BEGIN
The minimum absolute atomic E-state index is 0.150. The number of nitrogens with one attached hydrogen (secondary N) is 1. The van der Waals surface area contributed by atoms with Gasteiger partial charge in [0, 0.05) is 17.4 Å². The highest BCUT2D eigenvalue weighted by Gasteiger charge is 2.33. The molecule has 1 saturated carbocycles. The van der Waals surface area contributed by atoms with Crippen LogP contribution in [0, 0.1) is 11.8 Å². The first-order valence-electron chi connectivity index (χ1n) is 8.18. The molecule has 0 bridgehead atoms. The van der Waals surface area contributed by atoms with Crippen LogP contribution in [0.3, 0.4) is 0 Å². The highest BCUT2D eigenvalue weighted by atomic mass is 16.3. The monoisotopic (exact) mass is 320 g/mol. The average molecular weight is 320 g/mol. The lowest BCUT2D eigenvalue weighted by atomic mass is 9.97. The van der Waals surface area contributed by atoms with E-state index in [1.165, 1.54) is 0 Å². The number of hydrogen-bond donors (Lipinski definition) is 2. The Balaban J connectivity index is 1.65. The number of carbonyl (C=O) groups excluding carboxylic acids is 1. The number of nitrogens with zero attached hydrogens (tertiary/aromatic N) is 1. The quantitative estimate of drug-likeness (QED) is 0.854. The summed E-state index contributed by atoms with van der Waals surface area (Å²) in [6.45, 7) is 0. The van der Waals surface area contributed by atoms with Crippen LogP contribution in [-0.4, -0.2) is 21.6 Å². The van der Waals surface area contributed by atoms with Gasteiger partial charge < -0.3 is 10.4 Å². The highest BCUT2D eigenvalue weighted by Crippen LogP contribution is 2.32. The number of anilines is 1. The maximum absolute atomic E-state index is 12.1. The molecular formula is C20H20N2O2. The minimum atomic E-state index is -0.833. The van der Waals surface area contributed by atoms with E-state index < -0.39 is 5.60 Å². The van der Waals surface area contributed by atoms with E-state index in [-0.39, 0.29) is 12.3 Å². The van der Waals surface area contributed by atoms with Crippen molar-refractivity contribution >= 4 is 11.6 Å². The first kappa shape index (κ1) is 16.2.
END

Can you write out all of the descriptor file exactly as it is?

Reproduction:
The minimum absolute atomic E-state index is 0.150. The number of nitrogens with one attached hydrogen (secondary N) is 1. The van der Waals surface area contributed by atoms with Gasteiger partial charge in [0, 0.05) is 17.4 Å². The highest BCUT2D eigenvalue weighted by Gasteiger charge is 2.33. The molecule has 1 saturated carbocycles. The van der Waals surface area contributed by atoms with Crippen LogP contribution in [0, 0.1) is 11.8 Å². The first-order valence-electron chi connectivity index (χ1n) is 8.18. The molecule has 0 bridgehead atoms. The van der Waals surface area contributed by atoms with Crippen LogP contribution in [0.3, 0.4) is 0 Å². The highest BCUT2D eigenvalue weighted by atomic mass is 16.3. The monoisotopic (exact) mass is 320 g/mol. The average molecular weight is 320 g/mol. The lowest BCUT2D eigenvalue weighted by atomic mass is 9.97. The van der Waals surface area contributed by atoms with E-state index in [1.165, 1.54) is 0 Å². The number of hydrogen-bond donors (Lipinski definition) is 2. The Balaban J connectivity index is 1.65. The number of carbonyl (C=O) groups excluding carboxylic acids is 1. The number of nitrogens with zero attached hydrogens (tertiary/aromatic N) is 1. The quantitative estimate of drug-likeness (QED) is 0.854. The summed E-state index contributed by atoms with van der Waals surface area (Å²) in [6.45, 7) is 0. The van der Waals surface area contributed by atoms with Crippen LogP contribution in [-0.4, -0.2) is 21.6 Å². The van der Waals surface area contributed by atoms with Gasteiger partial charge < -0.3 is 10.4 Å². The highest BCUT2D eigenvalue weighted by Crippen LogP contribution is 2.32. The number of anilines is 1. The maximum absolute atomic E-state index is 12.1. The molecular formula is C20H20N2O2. The minimum atomic E-state index is -0.833. The van der Waals surface area contributed by atoms with E-state index < -0.39 is 5.60 Å². The van der Waals surface area contributed by atoms with E-state index in [-0.39, 0.29) is 12.3 Å². The van der Waals surface area contributed by atoms with Crippen molar-refractivity contribution >= 4 is 11.6 Å². The first kappa shape index (κ1) is 16.2.